Amazing, how a simple rearrangement of molecules can change a whole way of living.
Fifty years ago today, Du Pont announced that it could transform air, water and coal into a strange new substance. Nylon. At the time, no one suspected this clever scientific trick would usher in "the materials revolution," much less put sexy lingerie in the bedrooms of K mart shoppers.
Or revolutionize travel, virtually eliminate ironing, allow more of us to carpet our homes, wear stockings without garters and even, if we wish, scale mountains with a tent stuffed inside a knapsack.
As it turned out, the world's first totally man-made fiber revolutionized entire industries and the way we live. Some would even argue that it has divided society along class lines by heightening the distinctions between the upper class, which tends to favor natural fibers, and lower-class consumers of cheaper synthetic goods.
What's more, nylon served as the granddaddy to later "unnatural" fibers such as Teflon (the slippery fiber often used to describe the Reagan presidency), polyester (the No. 1-selling synthetic fiber) and Spandex (the stretchy stuff often teamed with nylon so trendy sportswear can look as if it's been sprayed onto the body).
But according to Arnold Thackray, director of Philadelphia's Beckman Center for the History of Chemistry, the discovery of nylon has led to far more than second-skin fabrics and the safety netting used on space shuttles.
"The intellectual revolution that led to nylon also led to the work with recombinant DNA and to the biotechnology of today and tomorrow," says Thackray, who points out that, "just like nylon, DNA is a polymer." He adds that the work with organic polymers is likely to create new methods of "curing disease and having healthier human beings."
But along with these profundities, consider the nylon-induced changes in the more mundane ways we live our lives.
For one thing, it has gotten many of us out of airport baggage-claim areas.
The invention of nylon, says Robert Ermatinger, executive vice president of the Luggage and Leather Goods Manufacturers of America, "led to the introduction of carry-on luggage. All the lightweight luggage (made of nylon) made this (mode of travel) possible."
Not surprisingly, as carry-ons eliminated long waits in airports, they became more and more the luggage of choice in our fast-paced age. Today, about two-thirds of all luggage manufactured throughout the world is made of nylon, says Ermatinger.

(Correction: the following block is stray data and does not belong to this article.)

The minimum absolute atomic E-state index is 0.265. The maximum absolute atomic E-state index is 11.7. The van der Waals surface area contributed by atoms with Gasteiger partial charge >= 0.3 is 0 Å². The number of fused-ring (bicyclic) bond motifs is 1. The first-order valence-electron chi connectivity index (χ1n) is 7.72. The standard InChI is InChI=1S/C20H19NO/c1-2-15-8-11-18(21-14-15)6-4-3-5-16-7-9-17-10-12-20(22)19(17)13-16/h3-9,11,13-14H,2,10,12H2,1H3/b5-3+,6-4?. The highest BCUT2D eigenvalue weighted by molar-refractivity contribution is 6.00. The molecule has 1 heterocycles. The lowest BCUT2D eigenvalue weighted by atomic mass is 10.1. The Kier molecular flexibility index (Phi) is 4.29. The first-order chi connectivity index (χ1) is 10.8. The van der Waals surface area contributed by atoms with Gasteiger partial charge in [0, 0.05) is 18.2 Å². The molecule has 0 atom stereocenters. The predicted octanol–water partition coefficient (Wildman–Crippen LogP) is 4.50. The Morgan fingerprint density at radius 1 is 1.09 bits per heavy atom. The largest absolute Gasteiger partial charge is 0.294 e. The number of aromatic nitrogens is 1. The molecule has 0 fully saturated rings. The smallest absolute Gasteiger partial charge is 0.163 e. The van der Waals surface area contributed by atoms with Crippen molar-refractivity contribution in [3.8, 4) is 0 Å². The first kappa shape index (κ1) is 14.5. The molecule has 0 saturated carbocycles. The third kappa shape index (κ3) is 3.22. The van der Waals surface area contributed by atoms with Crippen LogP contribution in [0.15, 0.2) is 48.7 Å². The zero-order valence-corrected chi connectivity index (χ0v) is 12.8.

And it no longer comes exclusively in low-key browns, blacks, grays and navys, thanks largely to nylon. Ermatinger points out that because nylon takes dye better than leather or natural fabrics, today's otherwise beleaguered travelers are the beneficiaries of luggage with more vibrant coloring and fabric stylings.
But luggage was a relative late-comer to nylon; the fiber didn't show up on our suitcases, totes and garment bags until about 20 years ago.
The filament was initially used for toothbrush bristles, fishing line and surgical sutures, according to Du Pont spokeswoman Faith Wohl. Perhaps nylon's best-known use was introduced in 1939, when nylon stockings were first sold to the public in Wilmington, Del. at $1.15 to $1.35 per pair (Silk stockings typically sold for 66 cents a pair at the time).
It was a short-lived burst of glory. Soon thereafter, the United States entered World War II and nylon was classified as an essential material, to be manufactured exclusively for military applications such as parachute cloth, ropes and tent fabric.
Nylon stockings--touted as having the "strength of steel and the sheerness of cobwebs"--went back on the market in 1945, provoking what are now known as "the nylon riots."
In the Du Pont archives, for example, there are photos of an estimated 10,000 shoppers in San Francisco waiting to get into one store advertising nylons for sale. The sale was reportedly called off after one of the store windows was broken by the force of the crowd and several women fainted. Similar mobs attacked other stores throughout the country.
Stronger Than Silk
Why such uproars? Even in its early incarnations, nylon was stronger than silk and far more sheer than cotton or wool hosiery, says Sid Smith, president of the National Assn. of Hosiery Manufacturers. "Nylon revolutionized the hosiery business," he claims.
And by the mid-1950s, nylon panty hose had began to free women from stockings held up by garters. "If it weren't for a stretch yarn like nylon, we wouldn't be able to make panty hose," Smith says. "Panty hose fit 50% of the body without any alterations. That's a unique challenge for any type of apparel."
A similar revolution occurred with socks. That's because nylon can be heatset to make its yarns coil and stretch much like telephone cords, thus allowing a person with large feet to wear the socks of someone with much tinier feet--without punching out the toes.